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Lynn Yaeger: Everything You Need to Know About London Fashion Week in Handy Quiz Form

From left: spring looks from Christopher Kane, Burberry, and Mary Katrantzou

If London Fashion Week is spread all over this vast and troubled metropolis — shows can be miles apart and woe betide the carless, luckless editor or buyer relying on the tube — the clothes are all over the map as well. Which is why we have prepared this handy LFW primer for you, in the form of a fun, challenging pop quiz!

Ready? Let’s start with an easy one:

Q. What unlikely celeb occupies the front row at Vivienne Westwood, a show where we are handed a manifesto on Gaia and global warming, and treated to models made-up like crazy wood nymphs, including an upper-ear sprayed gold?
A. Pam Anderson (with lobe unmolested.)

Q. What show includes an elaborate floor-to-ceiling array of inflatable animals — it’s a circus theme — distributes ice cream outside the door, and otherwise baits with promises of a good time, then switches to chartreuse windbreakers and dull ankle-length flimsy skirts?
A. Mulberry, apparently a house with money to burn.

Speaking of which: Q. What eminent designer puts what seems like 150 looks on the runway — bottom-grabbing pencil skirts; tiny purple Floradora dresses — and forbids photography (apparently to lend an air of exclusivity, but in this case, maybe to protect his reputation) and emerges on the runway at the end of the show, then stands around with a bunny-in-the-headlights look in his eyes, waiting for a standing ovation that never comes?
A. Tom Ford.

Q. What horrible trend spotted at Burberry and Tom Ford is intended to make you look like a literal basket case?
A. Scratchy, nasty raffia. This substance should return to the earth and be left to biodegrade in peace.

Q. What haunting song captivates the audience at Christopher Kane, where the clothes, including glitter brocade and appliqué flower-power blossoms, are a huge hit as well?
A. Lana Del Ray’s "Video Games," an enthralling contender for the I’m-Crying-So-Hard-I-Can’t See-the-Runway award, won last year by Adele’s "Someone Like You."

Q. What new designer for an old house at least partially acknowledged that brand’s iconic roots by showing a group of endearingly old-fashioned twin sets? (Look under the planks at a lot of the London collections and you will find a deep river of dowdiness running free.)
A. Pringle of Scotland, with Tilda Swinton, who shills for the company, gracing the front row, haughty and adorable in (one assumes) a Pringle pullover.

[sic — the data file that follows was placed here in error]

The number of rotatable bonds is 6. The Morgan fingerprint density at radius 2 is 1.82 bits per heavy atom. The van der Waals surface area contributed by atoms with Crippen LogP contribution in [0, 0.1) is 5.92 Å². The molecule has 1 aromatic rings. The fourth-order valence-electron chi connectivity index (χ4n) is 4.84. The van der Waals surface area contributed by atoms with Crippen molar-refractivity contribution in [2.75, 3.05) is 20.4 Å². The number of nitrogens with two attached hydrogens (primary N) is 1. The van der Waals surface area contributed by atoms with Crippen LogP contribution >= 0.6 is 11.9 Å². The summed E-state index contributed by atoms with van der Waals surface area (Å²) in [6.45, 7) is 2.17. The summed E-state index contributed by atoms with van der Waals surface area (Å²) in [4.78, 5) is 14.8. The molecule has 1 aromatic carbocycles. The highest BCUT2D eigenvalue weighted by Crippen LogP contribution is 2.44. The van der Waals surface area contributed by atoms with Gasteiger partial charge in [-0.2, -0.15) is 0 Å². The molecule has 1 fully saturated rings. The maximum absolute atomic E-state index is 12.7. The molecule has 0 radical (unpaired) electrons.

Q. What house ends its show with a shower of coppery confetti shaped like coins, perhaps to signify our increasingly worthless currency?
A. Burberry, where the palette is drab and some garments are decorated with faux-ethnic wooden beads.

Q. Who is responsible for the otherwise charming bubble-skirted flower frock that flips up so high you can see the model’s G-string, an event that makes certain front row denizens want to call out “free show!” as if we are still in junior high school?
A. Mary Katrantzou, who was digitizing flower prints long before other designers jumped on the horticultural–sartorial bandwagon.

Q. Which two designers offer wonderfully eccentric presentations, lubricated with champagne, a welcome change from increasingly tedious runway shows? The first offers models in animal masks, and the second a stage set of an imaginary forties Miami, complete with cabanas and bathing beauties sporting her characteristically high, cheerful shoes?
A. Markus Lupfer and Charlotte Olympia.

Q. Whose enthralling presentation includes two female rappers — London sensations Lioness and Shystie — surrounded by bored gorgeous people of all races (imagine that) in interesting headgear?
A. Accessories designer Nasir Mazhar, who manages to excite his viewers at 1/1000th of the cost of some of the heavy hitters this week.

Q. What duo's militantly anti-commercial show features slutty satin-clad Courtney Love wannabes dancing the cancan, a group of tiny ballerinas, and models clad in frock coats, vast fur-ball coat-dresses, and a pink jacket with a sequined sheep cavorting on its back?
A. Meadham Kirchhoff in an adventure as fascinating as it is nutty, leading at least one person — me — to want that pink topper so badly she is willing to literally risk looking like mutton dressed as lamb.

See the Complete Vivienne Westwood Red Label Spring 2012 Collection
See the Complete Mulberry Spring 2012 Collection
See the Complete Burberry Prorsum Spring 2012 Collection
See the Complete Christopher Kane Spring 2012 Collection
See the Complete Pringle of Scotland Spring 2012 Collection
See the Complete Mary Katrantzou Spring 2012 Collection
See the Complete Meadham Kirchhoff Spring 2012 Collection

Photo: Imaxtree

Copyright © 2013, New York Media LLC. All Rights Reserved. The Cut® are registered trademarks of New York Media LLC.

Copyright © 2013, New York Media LLC.
All Rights Reserved.

Copyright © 2013, New York Media LLC. All Rights Reserved.

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